Forgotten Frostbite

In 35 years since I frostbit my fingers I have known that it is permanent damage. Even long “recovered”, it never is fully restored tissue. Nerve damage is forever. Once built, nerves don’t repair well.

In all the years that I worked outside without gloves my fingers would occasionally get cold enough to become numb. I didn’t wear gloves in my construction career unless necessary. My hands don’t like gloves. Now that I am old and partially retired, they are much more sensitive than they were in the years of my physical prime.

The initial injury was caused by a classic January day at Bolton Valley Ski Area. Blue skies and a still air temperature of negative 20 degrees. With wind chill, colder yet. Skiing makes wind even if the air is calm. My gloves were insufficient.

Northern Vermont in mid-winter can be dominated by the continental air mass as it pushes south and east from the Canadian Shield. The Shield, also known as the Laurentian Plateau is original North America. Precambrian metamorphic rock of note. Rounding up, the rock is 5 billion years old.

When high pressure forms over the Shield it can bring a solid week or two of “oh wow, that is freaking cold” mornings. I had many of those mornings delivering papers as a kid. Some mornings I wore my ski goggles to keep my eye lashes from freezing together. Eventually a Nor’easter arrives or the Jet Stream moves north.

The cold also brought a crisp to the air not seen often in Vermont. Ultra-clear air. Vermont is a humid place. A sky so blue and stars so close are rare.

At the shore of Lake Champlain spectacular ice formations begin to form with these cold snaps in good years. It makes the kind of lake ice you can drive on. The fisher folks love that. There are some good sized trout, pike, steelhead and sturgeon in the deep water off shore.

You couldn’t pay me to go in a car on ice. I don’t even want to walk out on it.

It is one simple way I avoid drowning.

On top of Bolton Ski Area, looking west, I could see the lake’s blinding mid-day shimmer. Between my skis and the lake, a sloping winterscape rises like a quarter pipe skateboard ramp from near sea level at the lake to the 3,150 foot mark where I stood. The majesty of the Adirondacks formed the western horizon, the Northeast Kingdom and White Mountains of New Hampshire to the east and you feel firmly on the crest of the Green Mountain Range. Camels Hump south, Mt. Mansfield north. The core of high Vermont.

My routine was to do a run and then run to the men’s room and use the hot air hand dryer to warm my fingers up. It was so cold that the area wasn’t busy on one of the most beautiful ski days of the year. Recent snow before the cold snap left luscious conditions in the woods. I was skiing alone. Single. Lift lines were short. I did the loop of ski/warm up all day not knowing how badly I was damaging my hands. They hurt, and were grey and numb for several days, but the skin did not die.

A remarkable (in a weird way) storm at Mt. Bachelor last week dropped at least six to eight inches of blue ice on the mountain and all of the built environment on it’s slopes. I have never seen anything like it in Oregon. If it had been five degrees colder the base would now be almost 200 inches. Instead, the mountain might as well have been vitrified. Global glassing. Soon to just arrive as rain.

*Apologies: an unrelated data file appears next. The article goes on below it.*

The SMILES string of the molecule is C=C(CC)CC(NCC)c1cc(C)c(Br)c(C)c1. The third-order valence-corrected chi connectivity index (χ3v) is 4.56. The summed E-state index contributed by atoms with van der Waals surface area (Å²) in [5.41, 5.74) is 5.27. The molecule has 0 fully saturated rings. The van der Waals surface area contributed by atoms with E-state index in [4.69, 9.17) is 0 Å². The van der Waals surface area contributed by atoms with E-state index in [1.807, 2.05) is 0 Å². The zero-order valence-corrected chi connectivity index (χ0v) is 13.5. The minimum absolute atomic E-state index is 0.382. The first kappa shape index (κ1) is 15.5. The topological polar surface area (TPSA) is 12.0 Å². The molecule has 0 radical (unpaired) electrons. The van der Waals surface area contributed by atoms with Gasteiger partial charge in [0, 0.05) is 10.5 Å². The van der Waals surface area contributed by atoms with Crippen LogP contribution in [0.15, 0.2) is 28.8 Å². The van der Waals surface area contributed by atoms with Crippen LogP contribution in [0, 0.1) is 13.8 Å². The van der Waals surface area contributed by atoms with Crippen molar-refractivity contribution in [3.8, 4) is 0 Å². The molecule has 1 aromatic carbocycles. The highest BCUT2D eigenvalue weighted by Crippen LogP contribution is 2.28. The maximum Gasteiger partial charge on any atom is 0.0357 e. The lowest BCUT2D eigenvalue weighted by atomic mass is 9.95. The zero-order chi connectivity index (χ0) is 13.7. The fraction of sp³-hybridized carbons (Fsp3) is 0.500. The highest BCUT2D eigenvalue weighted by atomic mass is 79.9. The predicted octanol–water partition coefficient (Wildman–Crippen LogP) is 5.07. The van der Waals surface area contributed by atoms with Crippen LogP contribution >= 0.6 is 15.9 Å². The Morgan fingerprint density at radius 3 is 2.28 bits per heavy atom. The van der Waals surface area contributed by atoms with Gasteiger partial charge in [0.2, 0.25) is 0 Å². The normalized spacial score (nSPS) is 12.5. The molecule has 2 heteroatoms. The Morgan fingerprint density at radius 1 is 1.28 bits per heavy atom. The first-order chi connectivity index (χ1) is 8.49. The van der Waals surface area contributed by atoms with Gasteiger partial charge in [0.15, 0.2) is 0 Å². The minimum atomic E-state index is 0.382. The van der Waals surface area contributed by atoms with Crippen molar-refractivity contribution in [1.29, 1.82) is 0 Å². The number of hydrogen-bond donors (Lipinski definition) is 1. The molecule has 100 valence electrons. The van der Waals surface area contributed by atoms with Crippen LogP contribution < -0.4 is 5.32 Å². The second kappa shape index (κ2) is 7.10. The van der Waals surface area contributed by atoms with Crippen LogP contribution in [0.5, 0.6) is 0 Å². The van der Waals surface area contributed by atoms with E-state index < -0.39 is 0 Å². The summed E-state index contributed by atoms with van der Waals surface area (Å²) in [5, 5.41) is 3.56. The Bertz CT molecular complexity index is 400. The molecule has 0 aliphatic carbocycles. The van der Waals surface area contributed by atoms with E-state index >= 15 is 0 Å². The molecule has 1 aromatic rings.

On cue, a cold front was behind the storm and the snow that came was delightful. The mountain crews did a stellar job of making the area skiable. Nicely skiable. At the top of Pine Marten I was pulled in by the ice. My lens turned on, but the conditions were unfavorable for photography. All morning we skied a different part of the mountain, more sheltered from the wind.

Mid-morning my daughter announced that she wanted to ski alone. I knew the day was coming, I just wish it would have come on a day with better visibility. I tried my best with…

“why don’t we ask a ski patrol if they think it is a good idea to ski alone today?”

She wasn’t having it. My wife went in to warm up at Sunrise Lodge and I got in the singles line. So did my daughter.

Take a deep breath.

Oddly enough, I ran into her again after a couple of runs. Her phone was at 4% battery. I gave her mine and went on my way. Eventually I went to the car and got my big camera. I was determined to get a few images of the ice at Pine Marten. On my way back to the lift I ran into Sonny again. The spiritual side of me finds this outside of coincidence. The rational side of me tells me that if more lifts were open there would be very little chance of our paths crossing.

None of it matters. I loaded the lift and reactivated the frostbite attempting to capture a quality of observation.

As I type this the tip of my middle finger on my right hand is still numb. At least it doesn’t hurt like the first two days.

The things I do for art and ego. Pure foolishness.

The trade for a memory and a chance to connect.

Some astronaut-level gloves please…

We all skied enough and ended up at home that night.


Tomorrow I take my daughter to get her learners permit. More than ever, each action of her life will build the success or be the scars of tomorrow.

How do you teach that?

It is hard to watch them learn the painful lessons.